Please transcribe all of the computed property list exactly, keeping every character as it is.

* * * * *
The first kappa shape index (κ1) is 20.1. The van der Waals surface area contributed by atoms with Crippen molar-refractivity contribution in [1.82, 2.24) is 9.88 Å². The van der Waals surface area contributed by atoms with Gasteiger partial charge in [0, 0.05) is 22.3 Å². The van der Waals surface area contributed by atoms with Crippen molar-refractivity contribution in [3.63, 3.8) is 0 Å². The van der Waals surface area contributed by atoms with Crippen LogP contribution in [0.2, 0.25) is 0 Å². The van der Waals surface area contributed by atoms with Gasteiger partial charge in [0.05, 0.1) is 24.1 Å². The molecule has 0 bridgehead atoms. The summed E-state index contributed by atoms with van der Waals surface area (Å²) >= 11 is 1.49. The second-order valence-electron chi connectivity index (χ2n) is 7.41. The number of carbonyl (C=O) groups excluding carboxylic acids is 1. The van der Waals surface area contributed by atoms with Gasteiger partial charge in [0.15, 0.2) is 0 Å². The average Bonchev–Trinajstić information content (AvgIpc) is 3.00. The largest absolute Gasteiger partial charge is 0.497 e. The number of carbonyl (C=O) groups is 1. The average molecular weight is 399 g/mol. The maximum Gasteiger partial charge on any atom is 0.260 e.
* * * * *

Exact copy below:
The first kappa shape index (κ1) is 20.1. The van der Waals surface area contributed by atoms with Crippen molar-refractivity contribution in [1.82, 2.24) is 9.88 Å². The van der Waals surface area contributed by atoms with Gasteiger partial charge in [0, 0.05) is 22.3 Å². The van der Waals surface area contributed by atoms with Crippen molar-refractivity contribution in [3.63, 3.8) is 0 Å². The van der Waals surface area contributed by atoms with Crippen LogP contribution in [0.2, 0.25) is 0 Å². The van der Waals surface area contributed by atoms with Gasteiger partial charge in [0.05, 0.1) is 24.1 Å². The molecule has 0 bridgehead atoms. The summed E-state index contributed by atoms with van der Waals surface area (Å²) >= 11 is 1.49. The second-order valence-electron chi connectivity index (χ2n) is 7.41. The number of carbonyl (C=O) groups excluding carboxylic acids is 1. The van der Waals surface area contributed by atoms with Gasteiger partial charge in [0.15, 0.2) is 0 Å². The average Bonchev–Trinajstić information content (AvgIpc) is 3.00. The largest absolute Gasteiger partial charge is 0.497 e. The number of carbonyl (C=O) groups is 1. The average molecular weight is 399 g/mol. The maximum Gasteiger partial charge on any atom is 0.260 e.